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Carlsbad, New Mexico Carlsbad, New Mexico Carlsbad, New Mexico Carlsbad, New Mexico Carlsbad, New Mexico Carlsbad, New Mexico
Carlsbad, New Mexico

Experience Jim White's thrill of discovering the cave, in his own words.

Entrance sign to Caverns
Jim White was a cowboy when he first followed the cloud of whirling bats to find the Carlsbad Caverns' entrance. This discovery started a lifetime of exploration and promotion aimed at having the Caverns' beauty recognized and preserved. For over 24 years, he was ridiculed for what was thought to be grand exaggerations. His work was justified, when the Caverns became a National Park in 1930. He was illiterate, but his story was transcribed by Frank Nicholson. Although the story is true, it should be remembered that these two weren't about to let the truth get in the way of telling a good story.

Jim White finds the Cavern
"I thought it was a volcano," Jim mused, "but, then, I'd never seen a volcano-nor never before had I seen bats swarm, for that matter. During my life on the range I'd seen plenty of prairie whirlwinds-but, this thing didn't move: it remained in one spot, spinning its way upward. I watched it for perhaps a half-hour-until my curiosity got the better of me. Then I began investigating." Thus the explorer began the most romantic tale of adventure this chronicler has ever heard.

"That is, until this particular day. I had sat for perhaps an hour watching bats fly out. I couldn't estimate the number, but I knew that it must run into millions. The more I thought of it the more I realized that any hole in the ground which could house such a gigantic army of bats must be a whale of a big cave. I crept between cactus until I lay on the brink of the chasm, and looked down. During all the years I'd known of the place, I'd never taken the trouble to do this. There was no bottom in sight! I shall never forget the feeling of aweness it gave me."

"I piled up some dead cactus and built a bonfire. When it was burning good, I took a flaming stalk and pushed it off into the hole. Down, down, down it went until at last the flame went out. Finally I saw the glowing embers strike and sprinkle on the rocks below. As nearly as I could estimate, the drop must have been two hundred feet. I kicked the remainder of the bonfire into the hole, and watched it fall. This seemed to frighten the bats, and for several minutes they ceased their flight. However, as soon as the embers died out, the bats swarmed forth as before."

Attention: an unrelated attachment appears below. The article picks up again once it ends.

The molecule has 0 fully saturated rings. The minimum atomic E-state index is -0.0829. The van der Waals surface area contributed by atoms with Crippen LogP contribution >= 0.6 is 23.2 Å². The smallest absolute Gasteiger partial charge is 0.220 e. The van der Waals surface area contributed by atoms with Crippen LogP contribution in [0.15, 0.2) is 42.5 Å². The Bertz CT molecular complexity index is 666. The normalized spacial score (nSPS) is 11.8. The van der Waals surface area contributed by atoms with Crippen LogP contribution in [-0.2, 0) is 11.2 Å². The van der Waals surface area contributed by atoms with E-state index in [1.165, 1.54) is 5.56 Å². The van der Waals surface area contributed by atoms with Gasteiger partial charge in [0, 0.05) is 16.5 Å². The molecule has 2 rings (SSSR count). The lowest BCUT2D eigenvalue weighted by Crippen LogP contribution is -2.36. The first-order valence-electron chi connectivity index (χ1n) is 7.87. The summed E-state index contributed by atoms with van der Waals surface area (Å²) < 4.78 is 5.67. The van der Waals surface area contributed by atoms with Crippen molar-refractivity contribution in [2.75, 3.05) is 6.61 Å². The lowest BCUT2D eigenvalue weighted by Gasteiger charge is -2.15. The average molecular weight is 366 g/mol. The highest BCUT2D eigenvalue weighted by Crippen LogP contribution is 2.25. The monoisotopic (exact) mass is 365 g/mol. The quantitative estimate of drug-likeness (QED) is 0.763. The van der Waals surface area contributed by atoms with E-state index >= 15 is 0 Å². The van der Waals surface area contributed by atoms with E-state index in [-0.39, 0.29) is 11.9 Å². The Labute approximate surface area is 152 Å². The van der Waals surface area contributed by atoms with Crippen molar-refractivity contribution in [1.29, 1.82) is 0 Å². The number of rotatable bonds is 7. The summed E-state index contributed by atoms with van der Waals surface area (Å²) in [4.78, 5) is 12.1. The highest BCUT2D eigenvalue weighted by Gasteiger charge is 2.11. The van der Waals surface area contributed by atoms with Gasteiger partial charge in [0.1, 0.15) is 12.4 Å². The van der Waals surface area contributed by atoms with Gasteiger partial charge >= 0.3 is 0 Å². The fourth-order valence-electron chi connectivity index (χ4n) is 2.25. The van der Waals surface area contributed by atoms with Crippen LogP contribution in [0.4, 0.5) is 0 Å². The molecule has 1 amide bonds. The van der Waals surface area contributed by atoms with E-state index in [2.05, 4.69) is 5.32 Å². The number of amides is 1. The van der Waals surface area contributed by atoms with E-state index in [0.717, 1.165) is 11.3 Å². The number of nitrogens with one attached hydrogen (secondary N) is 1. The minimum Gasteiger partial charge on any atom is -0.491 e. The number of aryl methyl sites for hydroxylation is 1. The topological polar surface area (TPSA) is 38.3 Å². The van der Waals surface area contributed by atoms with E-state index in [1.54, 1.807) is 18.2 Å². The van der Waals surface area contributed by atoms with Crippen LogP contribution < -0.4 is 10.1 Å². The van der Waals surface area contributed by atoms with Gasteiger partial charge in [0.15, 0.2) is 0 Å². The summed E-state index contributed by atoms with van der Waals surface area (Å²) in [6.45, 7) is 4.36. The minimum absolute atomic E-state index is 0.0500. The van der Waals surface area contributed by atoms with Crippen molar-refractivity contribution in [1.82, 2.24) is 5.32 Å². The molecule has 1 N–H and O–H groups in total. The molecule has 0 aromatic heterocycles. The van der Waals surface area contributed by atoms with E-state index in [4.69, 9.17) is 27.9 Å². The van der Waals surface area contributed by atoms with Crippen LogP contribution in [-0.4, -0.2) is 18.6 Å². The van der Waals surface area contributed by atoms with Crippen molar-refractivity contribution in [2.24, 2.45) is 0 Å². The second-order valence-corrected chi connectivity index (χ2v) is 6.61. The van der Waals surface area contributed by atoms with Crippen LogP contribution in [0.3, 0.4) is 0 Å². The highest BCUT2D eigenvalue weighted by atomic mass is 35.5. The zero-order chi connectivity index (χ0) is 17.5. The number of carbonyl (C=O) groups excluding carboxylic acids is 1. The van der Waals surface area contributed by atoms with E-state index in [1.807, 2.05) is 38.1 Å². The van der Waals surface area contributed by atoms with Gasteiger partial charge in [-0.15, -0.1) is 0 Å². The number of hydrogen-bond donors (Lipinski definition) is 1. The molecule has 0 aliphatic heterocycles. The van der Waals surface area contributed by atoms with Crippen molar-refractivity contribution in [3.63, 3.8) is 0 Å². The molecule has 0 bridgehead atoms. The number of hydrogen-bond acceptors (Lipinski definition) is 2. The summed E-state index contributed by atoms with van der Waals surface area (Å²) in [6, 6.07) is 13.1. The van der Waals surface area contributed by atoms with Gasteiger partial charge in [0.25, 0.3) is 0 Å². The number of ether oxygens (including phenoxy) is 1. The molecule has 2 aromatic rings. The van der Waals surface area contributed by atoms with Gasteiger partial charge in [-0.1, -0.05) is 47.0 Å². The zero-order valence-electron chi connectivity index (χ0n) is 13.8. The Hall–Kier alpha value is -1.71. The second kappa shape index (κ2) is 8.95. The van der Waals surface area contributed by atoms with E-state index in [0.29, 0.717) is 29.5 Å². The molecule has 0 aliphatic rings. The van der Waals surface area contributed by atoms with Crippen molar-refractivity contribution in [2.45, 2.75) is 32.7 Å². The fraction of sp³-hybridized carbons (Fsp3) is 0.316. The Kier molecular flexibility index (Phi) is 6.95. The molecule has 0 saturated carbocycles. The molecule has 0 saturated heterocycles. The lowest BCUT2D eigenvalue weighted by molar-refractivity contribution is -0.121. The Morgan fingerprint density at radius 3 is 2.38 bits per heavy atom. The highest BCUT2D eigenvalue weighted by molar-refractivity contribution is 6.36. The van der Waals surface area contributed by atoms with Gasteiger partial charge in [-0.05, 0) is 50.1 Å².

His first descent
"I came to more and more stalagmites-each seemingly larger and more beautifully formed than the ones I'd passed. I entered rooms filled with colossal wonders in gleaming onyx. Suspended from the ceilings were mammoth chandeliers-clusters of stalactites in every size and color. Walls that were frozen cascades of glittering flowstone, jutting rocks that held suspended long, slender formations that rang when I touched them-like a key on the xylophone. Floors were lost under formations of every variety and shape. Through the gloom I could see ghost-like totem poles, tall and graceful, reaching upward into the darkness. I encountered hundreds of pools filled with pure water as clear as glass, their sides lined with crystalline onyx marble. The beauty, the weirdness, the grandeur and the omniscience absolved my mind of all thoughts of a world above-I forgot time, place and distance. Suddenly, however, a situation presented itself which was serious enough to cause me to make a mental comeback to sterner thoughts. The oil in my lantern had given out, and the flame curled up and died. It seemed as though a million tons of black wool descended upon me. The darkness was so dense it seemed smothering-choking me. Suddenly I was seized with a mad desire to run-to charge like a crazy bull when he finds himself cornered. I began scrambling along the edge of a black abyss. In my foolish haste I rammed my head against the sharp points of a mass of stalactites."

The complete book, "Jim White's Own Story" can be purchased through Carlsbad Caverns National Park.

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